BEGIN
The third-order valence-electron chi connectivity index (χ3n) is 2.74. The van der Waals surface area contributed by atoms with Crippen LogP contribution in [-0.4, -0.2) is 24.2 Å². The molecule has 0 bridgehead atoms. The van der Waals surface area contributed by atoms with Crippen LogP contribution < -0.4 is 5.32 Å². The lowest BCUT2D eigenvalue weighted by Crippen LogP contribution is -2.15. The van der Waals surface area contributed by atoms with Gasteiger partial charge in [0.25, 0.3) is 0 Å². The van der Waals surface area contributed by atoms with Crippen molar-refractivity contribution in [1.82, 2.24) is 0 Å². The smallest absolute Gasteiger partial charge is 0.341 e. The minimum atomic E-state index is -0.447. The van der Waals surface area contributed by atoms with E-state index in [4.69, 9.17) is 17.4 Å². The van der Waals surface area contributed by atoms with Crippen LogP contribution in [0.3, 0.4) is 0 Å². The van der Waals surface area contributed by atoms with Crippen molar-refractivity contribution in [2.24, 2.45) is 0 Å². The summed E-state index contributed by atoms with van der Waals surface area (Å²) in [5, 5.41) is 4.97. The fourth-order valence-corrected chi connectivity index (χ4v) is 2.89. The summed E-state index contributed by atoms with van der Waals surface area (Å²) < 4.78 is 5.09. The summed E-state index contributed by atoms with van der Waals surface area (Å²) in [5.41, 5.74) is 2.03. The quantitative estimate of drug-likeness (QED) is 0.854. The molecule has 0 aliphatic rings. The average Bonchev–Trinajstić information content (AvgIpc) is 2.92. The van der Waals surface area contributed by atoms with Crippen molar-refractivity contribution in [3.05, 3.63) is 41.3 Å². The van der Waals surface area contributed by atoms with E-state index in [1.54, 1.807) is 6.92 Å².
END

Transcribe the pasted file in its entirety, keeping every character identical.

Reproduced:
The third-order valence-electron chi connectivity index (χ3n) is 2.74. The van der Waals surface area contributed by atoms with Crippen LogP contribution in [-0.4, -0.2) is 24.2 Å². The molecule has 0 bridgehead atoms. The van der Waals surface area contributed by atoms with Crippen LogP contribution < -0.4 is 5.32 Å². The lowest BCUT2D eigenvalue weighted by Crippen LogP contribution is -2.15. The van der Waals surface area contributed by atoms with Gasteiger partial charge in [0.25, 0.3) is 0 Å². The van der Waals surface area contributed by atoms with Crippen molar-refractivity contribution in [1.82, 2.24) is 0 Å². The smallest absolute Gasteiger partial charge is 0.341 e. The minimum atomic E-state index is -0.447. The van der Waals surface area contributed by atoms with E-state index in [4.69, 9.17) is 17.4 Å². The van der Waals surface area contributed by atoms with Crippen LogP contribution in [0.3, 0.4) is 0 Å². The van der Waals surface area contributed by atoms with Crippen molar-refractivity contribution in [2.24, 2.45) is 0 Å². The summed E-state index contributed by atoms with van der Waals surface area (Å²) in [5, 5.41) is 4.97. The fourth-order valence-corrected chi connectivity index (χ4v) is 2.89. The summed E-state index contributed by atoms with van der Waals surface area (Å²) < 4.78 is 5.09. The summed E-state index contributed by atoms with van der Waals surface area (Å²) in [5.41, 5.74) is 2.03. The quantitative estimate of drug-likeness (QED) is 0.854. The molecule has 0 aliphatic rings. The average Bonchev–Trinajstić information content (AvgIpc) is 2.92. The van der Waals surface area contributed by atoms with Crippen molar-refractivity contribution in [3.05, 3.63) is 41.3 Å². The van der Waals surface area contributed by atoms with E-state index in [1.54, 1.807) is 6.92 Å².